Jesus did not act like that. Jesus taught us to love. He did not ask people to clean their messes before they followed Him, He invited them to listen, met them where they were standing, and loved them anyway. He challenged them to change their lives, but His love was not contingent on their behavior. We have a tendency to want Jesus’ love for others to be contingent on other people’s actions, but we want free grace for ourselves. We love to quote the verse “take the plank out of your own eye before removing the speck in the eye of your neighbor” … to everyone except ourselves. Is there any wonder that the world considers the church hypocritical and backwards? Perhaps if we started living like Jesus did, that would change.

Perhaps instead of pointing fingers and throwing the Bible at people, we should read it first. Maybe we should read verses like 1 Corinthians 5:12 which states, “What business is it of mine [Paul] to judge those outside the church? Are you not to judge those inside?” Church discipline and correction should happen, but they should happen within the church to people who claim to follow God but who’s actions say otherwise. That is where we should humbly judge, but not outside the walls of the church where people do not even know the name of Jesus, let alone His commandments.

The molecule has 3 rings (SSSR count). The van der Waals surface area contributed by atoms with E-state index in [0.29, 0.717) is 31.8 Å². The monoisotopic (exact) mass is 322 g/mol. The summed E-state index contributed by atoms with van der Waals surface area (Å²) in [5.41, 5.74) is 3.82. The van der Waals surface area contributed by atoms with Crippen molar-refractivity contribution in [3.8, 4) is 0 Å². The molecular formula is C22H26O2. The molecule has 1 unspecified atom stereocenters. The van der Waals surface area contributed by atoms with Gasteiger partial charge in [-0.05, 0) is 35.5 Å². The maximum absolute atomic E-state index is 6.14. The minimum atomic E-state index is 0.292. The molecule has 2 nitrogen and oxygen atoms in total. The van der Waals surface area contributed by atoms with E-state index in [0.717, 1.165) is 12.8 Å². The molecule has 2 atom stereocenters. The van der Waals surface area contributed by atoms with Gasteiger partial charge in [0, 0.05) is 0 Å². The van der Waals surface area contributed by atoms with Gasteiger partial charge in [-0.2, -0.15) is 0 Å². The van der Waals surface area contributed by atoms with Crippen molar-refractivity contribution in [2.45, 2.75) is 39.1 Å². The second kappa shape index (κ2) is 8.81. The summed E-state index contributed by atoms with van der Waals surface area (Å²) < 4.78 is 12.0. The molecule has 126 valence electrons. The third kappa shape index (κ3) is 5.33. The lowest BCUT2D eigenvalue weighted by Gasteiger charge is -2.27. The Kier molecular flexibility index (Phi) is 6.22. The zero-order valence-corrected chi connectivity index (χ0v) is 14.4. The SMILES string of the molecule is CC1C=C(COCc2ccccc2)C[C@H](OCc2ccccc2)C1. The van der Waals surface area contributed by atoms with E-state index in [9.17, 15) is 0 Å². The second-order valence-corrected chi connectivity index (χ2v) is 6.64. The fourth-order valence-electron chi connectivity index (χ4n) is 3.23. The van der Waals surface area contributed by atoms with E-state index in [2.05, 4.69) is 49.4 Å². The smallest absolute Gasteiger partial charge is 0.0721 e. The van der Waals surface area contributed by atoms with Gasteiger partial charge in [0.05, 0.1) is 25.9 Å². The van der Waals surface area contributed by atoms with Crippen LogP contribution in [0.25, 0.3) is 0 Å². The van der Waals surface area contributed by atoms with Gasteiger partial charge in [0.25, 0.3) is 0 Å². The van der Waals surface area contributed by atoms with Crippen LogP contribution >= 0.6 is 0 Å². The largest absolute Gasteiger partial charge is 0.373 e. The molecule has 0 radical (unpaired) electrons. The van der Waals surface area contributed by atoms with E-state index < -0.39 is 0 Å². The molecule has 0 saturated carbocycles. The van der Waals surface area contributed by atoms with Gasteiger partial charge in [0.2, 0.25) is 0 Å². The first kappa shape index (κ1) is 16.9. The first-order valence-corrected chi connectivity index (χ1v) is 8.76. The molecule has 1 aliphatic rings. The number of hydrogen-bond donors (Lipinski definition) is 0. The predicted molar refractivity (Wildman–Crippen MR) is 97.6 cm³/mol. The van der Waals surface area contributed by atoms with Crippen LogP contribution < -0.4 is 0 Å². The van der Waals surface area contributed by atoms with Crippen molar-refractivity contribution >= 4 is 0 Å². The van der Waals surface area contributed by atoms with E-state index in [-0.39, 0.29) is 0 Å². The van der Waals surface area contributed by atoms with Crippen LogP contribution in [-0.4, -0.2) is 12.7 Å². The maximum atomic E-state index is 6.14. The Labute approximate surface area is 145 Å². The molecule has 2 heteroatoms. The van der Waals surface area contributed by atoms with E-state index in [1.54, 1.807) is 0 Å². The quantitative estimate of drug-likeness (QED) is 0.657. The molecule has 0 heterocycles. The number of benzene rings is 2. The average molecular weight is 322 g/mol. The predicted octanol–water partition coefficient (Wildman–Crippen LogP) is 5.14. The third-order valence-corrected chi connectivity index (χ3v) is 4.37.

I’m not saying condone sin, I’m not saying focus so much on love at risk of throwing out the law, and I’m not propagating some sort of new radical thinking. I’m asking, pleading, for you and for me to love better. Instead of using the phrase “love the sinner, hate the sin” let’s just do it. Instead of bringing attention to the good or the bad, let’s just dig into the trenches of Christian life in a broken world. Instead of standing on either sides of life’s battlefield, shouting, screaming, pointing fingers and hurting people, let’s work together. Christ called us to love ALL people–the easy ones to love, and especially the hard ones.

Love your neighbors, your co-workers, your teachers. Love people who look like you, and those who don’t. Love people who think like you, and those who don’t. Love the people in on your street, or the ones who live in the streets. Love the people celebrating the Supreme Court ruling, love the people rioting. Just love, pray, repeat.

After all, Jesus said, ” A new command I give you: Love one another. As I have loved you, so you must love one another.  By this everyone will know that you are my disciples, if you love one another” (John 13:33-35). I want to be recognizable as a follower of Christ by the way I love other people. 

So if I stepped on your toes, I’m not sorry. The gospel was never meant to be comfortable; Jesus calls us to sacrifice and death–not ease. The world is falling apart around our ears, and it’s time for the church to once again be characterized by love and care.

** Footnote: To learn more about the Church in Rome and other awesome early Church history, check out Gerald L. Sittser’s Water from a Deep Well.

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It’s Not Easy.